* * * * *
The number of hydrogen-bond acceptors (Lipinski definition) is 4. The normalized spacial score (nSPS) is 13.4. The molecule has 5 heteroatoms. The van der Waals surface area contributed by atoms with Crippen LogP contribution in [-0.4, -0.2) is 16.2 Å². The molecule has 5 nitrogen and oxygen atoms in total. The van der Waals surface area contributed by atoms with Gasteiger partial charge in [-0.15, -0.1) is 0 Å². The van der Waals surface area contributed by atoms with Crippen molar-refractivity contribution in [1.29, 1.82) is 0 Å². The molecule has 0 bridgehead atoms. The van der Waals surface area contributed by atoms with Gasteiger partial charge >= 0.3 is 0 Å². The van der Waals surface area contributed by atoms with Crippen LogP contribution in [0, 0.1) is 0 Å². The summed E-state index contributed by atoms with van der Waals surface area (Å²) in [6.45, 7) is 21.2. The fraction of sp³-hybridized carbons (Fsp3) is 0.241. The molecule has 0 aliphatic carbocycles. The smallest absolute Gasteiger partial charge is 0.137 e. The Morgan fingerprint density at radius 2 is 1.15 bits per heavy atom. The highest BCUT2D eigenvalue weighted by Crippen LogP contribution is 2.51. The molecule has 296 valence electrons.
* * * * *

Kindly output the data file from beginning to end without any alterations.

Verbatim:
The number of hydrogen-bond acceptors (Lipinski definition) is 4. The normalized spacial score (nSPS) is 13.4. The molecule has 5 heteroatoms. The van der Waals surface area contributed by atoms with Crippen LogP contribution in [-0.4, -0.2) is 16.2 Å². The molecule has 5 nitrogen and oxygen atoms in total. The van der Waals surface area contributed by atoms with Gasteiger partial charge in [-0.15, -0.1) is 0 Å². The van der Waals surface area contributed by atoms with Crippen molar-refractivity contribution in [1.29, 1.82) is 0 Å². The molecule has 0 bridgehead atoms. The van der Waals surface area contributed by atoms with Gasteiger partial charge >= 0.3 is 0 Å². The van der Waals surface area contributed by atoms with Crippen LogP contribution in [0, 0.1) is 0 Å². The summed E-state index contributed by atoms with van der Waals surface area (Å²) in [6.45, 7) is 21.2. The fraction of sp³-hybridized carbons (Fsp3) is 0.241. The molecule has 0 aliphatic carbocycles. The smallest absolute Gasteiger partial charge is 0.137 e. The Morgan fingerprint density at radius 2 is 1.15 bits per heavy atom. The highest BCUT2D eigenvalue weighted by Crippen LogP contribution is 2.51. The molecule has 296 valence electrons.